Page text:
French Art Museum Discovers More Than Half of Its Paintings Are Fakes

Raymond Roig, AFP/Getty Images
Raymond Roig, AFP/Getty Images / Raymond Roig, AFP/Getty Images

If you can't tell a priceless work of art from an imitation, don't be discouraged—even experts at the world's top museums have been known to mistake a forgery for the real thing. That's a lesson the Terrus Museum in Elne, France recently learned the hard way when it found that 82 of the 140 paintings in its collection are fakes, as Co.Design reports.

Elne, a village in the South of France, is the hometown of painter Étienne Terrus, a late-19th century artist known for depicting local landscapes. The village has spent roughly $200,000 over the last 20 years buying the painter's supposed works for its art museum, which recently completed extensive renovations.

Ahead of its grand reopening, Terrus Museum guest curator Eric Forcada noticed something fishy about the collection: Some paintings contained landmarks that weren't supposed to be there. In one painting, Forcada spotted a building constructed in 1958, 36 years after Terrus's death. After calling in a panel of experts to examine the paintings more closely, the museum discovered that dozens of them were frauds.

The incident is a reflection of a larger trend troubling the art world. By one estimate, as much as 20 percent of artworks in major museums in the UK weren't made by the painters they're attributed to. Elne's expensive oversight shows just how hard it is to keep inauthentic paintings from ending up on gallery walls.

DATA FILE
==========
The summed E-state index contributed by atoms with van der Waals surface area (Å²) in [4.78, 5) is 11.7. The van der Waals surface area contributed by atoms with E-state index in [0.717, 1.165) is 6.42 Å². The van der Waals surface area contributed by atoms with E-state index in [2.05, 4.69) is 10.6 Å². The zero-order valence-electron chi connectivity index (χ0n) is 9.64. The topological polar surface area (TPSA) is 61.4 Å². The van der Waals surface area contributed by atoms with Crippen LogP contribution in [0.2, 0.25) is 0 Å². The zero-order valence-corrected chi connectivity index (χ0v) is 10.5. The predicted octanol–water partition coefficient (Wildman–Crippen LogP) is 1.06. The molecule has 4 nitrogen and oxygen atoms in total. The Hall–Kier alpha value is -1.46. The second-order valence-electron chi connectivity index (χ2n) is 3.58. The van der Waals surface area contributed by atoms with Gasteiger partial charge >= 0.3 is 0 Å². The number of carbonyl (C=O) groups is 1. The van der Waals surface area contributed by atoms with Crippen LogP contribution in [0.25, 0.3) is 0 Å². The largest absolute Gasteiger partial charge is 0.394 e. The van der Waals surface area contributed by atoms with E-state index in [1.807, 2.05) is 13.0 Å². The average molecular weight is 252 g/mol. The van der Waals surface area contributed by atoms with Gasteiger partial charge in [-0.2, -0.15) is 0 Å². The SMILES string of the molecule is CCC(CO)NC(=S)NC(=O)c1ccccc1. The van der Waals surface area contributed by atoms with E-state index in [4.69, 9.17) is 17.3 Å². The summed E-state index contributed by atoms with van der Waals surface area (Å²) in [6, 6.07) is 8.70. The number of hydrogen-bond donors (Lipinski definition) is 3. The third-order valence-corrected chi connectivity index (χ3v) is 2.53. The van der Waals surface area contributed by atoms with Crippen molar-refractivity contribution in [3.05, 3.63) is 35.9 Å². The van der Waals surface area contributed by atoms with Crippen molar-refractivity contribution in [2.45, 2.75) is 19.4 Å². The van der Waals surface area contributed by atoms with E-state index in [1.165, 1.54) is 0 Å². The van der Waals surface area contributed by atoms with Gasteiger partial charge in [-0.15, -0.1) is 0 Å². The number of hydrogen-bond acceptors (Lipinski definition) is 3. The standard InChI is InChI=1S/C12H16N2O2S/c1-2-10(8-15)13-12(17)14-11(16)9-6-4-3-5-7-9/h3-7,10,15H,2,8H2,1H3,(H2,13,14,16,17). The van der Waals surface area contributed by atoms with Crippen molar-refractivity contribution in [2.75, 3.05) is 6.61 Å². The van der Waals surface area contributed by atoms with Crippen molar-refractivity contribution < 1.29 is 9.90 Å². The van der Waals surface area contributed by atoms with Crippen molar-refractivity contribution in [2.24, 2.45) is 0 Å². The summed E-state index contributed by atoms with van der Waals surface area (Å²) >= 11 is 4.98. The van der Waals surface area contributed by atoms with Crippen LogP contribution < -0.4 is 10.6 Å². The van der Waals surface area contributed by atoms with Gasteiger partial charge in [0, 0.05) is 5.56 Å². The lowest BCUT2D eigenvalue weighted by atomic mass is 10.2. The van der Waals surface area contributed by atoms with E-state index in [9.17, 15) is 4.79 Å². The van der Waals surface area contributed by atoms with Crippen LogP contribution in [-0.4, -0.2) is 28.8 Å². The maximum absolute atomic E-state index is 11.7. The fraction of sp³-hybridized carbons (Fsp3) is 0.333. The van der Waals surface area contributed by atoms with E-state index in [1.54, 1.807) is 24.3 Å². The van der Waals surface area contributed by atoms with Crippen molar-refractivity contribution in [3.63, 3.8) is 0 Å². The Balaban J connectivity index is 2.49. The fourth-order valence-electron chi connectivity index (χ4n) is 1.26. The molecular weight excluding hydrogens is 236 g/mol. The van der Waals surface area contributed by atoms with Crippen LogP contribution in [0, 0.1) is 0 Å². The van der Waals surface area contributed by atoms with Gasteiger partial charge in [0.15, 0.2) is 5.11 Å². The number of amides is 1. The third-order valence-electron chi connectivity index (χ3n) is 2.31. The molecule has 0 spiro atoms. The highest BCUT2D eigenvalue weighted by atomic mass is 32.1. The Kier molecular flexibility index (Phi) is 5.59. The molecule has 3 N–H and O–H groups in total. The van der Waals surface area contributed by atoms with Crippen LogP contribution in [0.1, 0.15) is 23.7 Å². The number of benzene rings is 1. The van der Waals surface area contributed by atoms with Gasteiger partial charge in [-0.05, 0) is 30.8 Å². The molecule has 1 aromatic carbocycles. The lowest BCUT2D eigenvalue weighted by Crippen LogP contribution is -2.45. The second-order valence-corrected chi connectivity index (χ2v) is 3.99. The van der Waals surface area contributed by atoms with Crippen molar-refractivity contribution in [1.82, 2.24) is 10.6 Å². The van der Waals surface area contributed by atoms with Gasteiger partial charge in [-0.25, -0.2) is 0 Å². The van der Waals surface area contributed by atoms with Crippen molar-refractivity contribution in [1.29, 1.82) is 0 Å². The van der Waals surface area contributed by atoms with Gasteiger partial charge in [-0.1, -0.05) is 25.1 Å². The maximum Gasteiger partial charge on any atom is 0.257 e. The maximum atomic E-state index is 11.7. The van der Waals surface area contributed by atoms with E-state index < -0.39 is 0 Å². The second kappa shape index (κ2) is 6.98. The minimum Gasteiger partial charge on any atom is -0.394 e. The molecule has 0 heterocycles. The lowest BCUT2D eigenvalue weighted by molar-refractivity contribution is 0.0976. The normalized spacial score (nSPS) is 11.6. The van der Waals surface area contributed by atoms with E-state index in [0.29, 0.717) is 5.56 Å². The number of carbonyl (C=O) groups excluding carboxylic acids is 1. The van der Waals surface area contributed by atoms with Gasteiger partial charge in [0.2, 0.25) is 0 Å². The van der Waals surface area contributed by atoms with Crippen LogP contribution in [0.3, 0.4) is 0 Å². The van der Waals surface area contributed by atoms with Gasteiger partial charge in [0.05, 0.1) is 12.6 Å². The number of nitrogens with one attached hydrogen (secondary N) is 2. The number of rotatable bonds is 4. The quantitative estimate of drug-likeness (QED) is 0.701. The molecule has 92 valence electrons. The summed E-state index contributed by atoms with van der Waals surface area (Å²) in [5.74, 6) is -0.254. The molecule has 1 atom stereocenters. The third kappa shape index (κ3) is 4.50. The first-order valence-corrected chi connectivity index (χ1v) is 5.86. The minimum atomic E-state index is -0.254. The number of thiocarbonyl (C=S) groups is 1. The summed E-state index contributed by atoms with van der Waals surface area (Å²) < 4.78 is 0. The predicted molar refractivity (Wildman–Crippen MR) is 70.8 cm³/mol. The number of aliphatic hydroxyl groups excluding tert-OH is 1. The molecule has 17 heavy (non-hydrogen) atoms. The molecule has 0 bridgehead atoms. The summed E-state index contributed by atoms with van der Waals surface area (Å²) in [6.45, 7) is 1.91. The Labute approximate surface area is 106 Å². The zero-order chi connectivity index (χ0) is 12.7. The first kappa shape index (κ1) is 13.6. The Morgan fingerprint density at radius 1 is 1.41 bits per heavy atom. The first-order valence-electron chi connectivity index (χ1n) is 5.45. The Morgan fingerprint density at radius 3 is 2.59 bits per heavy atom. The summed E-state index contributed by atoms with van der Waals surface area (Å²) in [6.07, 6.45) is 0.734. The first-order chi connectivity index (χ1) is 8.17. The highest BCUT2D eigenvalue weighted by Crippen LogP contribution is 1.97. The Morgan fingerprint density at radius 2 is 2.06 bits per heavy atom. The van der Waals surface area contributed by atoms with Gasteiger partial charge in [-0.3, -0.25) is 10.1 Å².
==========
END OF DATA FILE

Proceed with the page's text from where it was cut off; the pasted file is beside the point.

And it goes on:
Forensic studies can shed light on a piece's origins, but older paintings caked with varnish are harder to examine. In some cases, researching and verifying a painting's history can save museums and art collectors buyer's remorse down the road, but this becomes an issue when buyers are looking at a rare piece that someone else might snatch up if they don't act fast. Rushing into an art purchase can lead to enormous financial loss. Last year, Leonardo da Vinci’s Salvator Mundi was purchased for a record-breaking $450 million at auction, even though some people in the art world believed it was fake, and therefore worthless.

When forged paintings do sneak their way into museums, they often go unnoticed by visitors. The difficulty of spotting fake paintings was even the subject of a game show that aired in the UK in 2016. Research by the show's creators found that people are particularly bad at identifying forged landscape paintings.

[h/t Co.Design]